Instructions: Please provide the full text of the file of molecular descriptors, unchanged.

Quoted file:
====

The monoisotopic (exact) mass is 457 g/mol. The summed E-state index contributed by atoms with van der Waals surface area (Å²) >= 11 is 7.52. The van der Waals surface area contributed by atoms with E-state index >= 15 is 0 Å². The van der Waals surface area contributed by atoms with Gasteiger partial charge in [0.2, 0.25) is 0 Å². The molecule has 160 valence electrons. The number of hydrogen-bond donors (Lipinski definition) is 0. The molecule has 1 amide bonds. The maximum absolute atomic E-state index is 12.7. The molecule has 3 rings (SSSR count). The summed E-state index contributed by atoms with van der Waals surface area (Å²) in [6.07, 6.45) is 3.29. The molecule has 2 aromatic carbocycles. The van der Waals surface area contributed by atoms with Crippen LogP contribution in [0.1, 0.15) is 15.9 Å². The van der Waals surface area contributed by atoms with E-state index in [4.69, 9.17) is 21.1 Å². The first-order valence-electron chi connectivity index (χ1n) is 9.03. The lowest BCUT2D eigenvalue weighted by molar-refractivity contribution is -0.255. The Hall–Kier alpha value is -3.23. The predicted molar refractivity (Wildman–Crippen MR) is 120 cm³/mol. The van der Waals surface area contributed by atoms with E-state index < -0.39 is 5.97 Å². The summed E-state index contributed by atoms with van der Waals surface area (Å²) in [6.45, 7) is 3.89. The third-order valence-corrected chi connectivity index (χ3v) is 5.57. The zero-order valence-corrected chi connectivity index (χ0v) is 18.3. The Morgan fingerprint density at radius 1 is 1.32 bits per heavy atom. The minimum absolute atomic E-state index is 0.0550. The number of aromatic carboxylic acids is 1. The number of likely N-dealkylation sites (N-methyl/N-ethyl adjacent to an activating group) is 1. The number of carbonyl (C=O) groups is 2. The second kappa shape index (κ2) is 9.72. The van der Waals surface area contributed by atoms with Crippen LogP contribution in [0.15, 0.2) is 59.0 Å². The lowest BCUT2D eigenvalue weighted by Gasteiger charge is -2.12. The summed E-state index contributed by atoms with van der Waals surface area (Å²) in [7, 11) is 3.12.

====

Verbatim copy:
The monoisotopic (exact) mass is 457 g/mol. The summed E-state index contributed by atoms with van der Waals surface area (Å²) >= 11 is 7.52. The van der Waals surface area contributed by atoms with E-state index >= 15 is 0 Å². The van der Waals surface area contributed by atoms with Gasteiger partial charge in [0.2, 0.25) is 0 Å². The molecule has 160 valence electrons. The number of hydrogen-bond donors (Lipinski definition) is 0. The molecule has 1 amide bonds. The maximum absolute atomic E-state index is 12.7. The molecule has 3 rings (SSSR count). The summed E-state index contributed by atoms with van der Waals surface area (Å²) in [6.07, 6.45) is 3.29. The molecule has 2 aromatic carbocycles. The van der Waals surface area contributed by atoms with Crippen LogP contribution in [0.1, 0.15) is 15.9 Å². The van der Waals surface area contributed by atoms with E-state index in [4.69, 9.17) is 21.1 Å². The first-order valence-electron chi connectivity index (χ1n) is 9.03. The lowest BCUT2D eigenvalue weighted by molar-refractivity contribution is -0.255. The Hall–Kier alpha value is -3.23. The predicted molar refractivity (Wildman–Crippen MR) is 120 cm³/mol. The van der Waals surface area contributed by atoms with E-state index < -0.39 is 5.97 Å². The summed E-state index contributed by atoms with van der Waals surface area (Å²) in [6.45, 7) is 3.89. The third-order valence-corrected chi connectivity index (χ3v) is 5.57. The zero-order valence-corrected chi connectivity index (χ0v) is 18.3. The Morgan fingerprint density at radius 1 is 1.32 bits per heavy atom. The minimum absolute atomic E-state index is 0.0550. The number of aromatic carboxylic acids is 1. The number of likely N-dealkylation sites (N-methyl/N-ethyl adjacent to an activating group) is 1. The number of carbonyl (C=O) groups is 2. The second kappa shape index (κ2) is 9.72. The van der Waals surface area contributed by atoms with Crippen LogP contribution in [0.15, 0.2) is 59.0 Å². The lowest BCUT2D eigenvalue weighted by Gasteiger charge is -2.12. The summed E-state index contributed by atoms with van der Waals surface area (Å²) in [7, 11) is 3.12.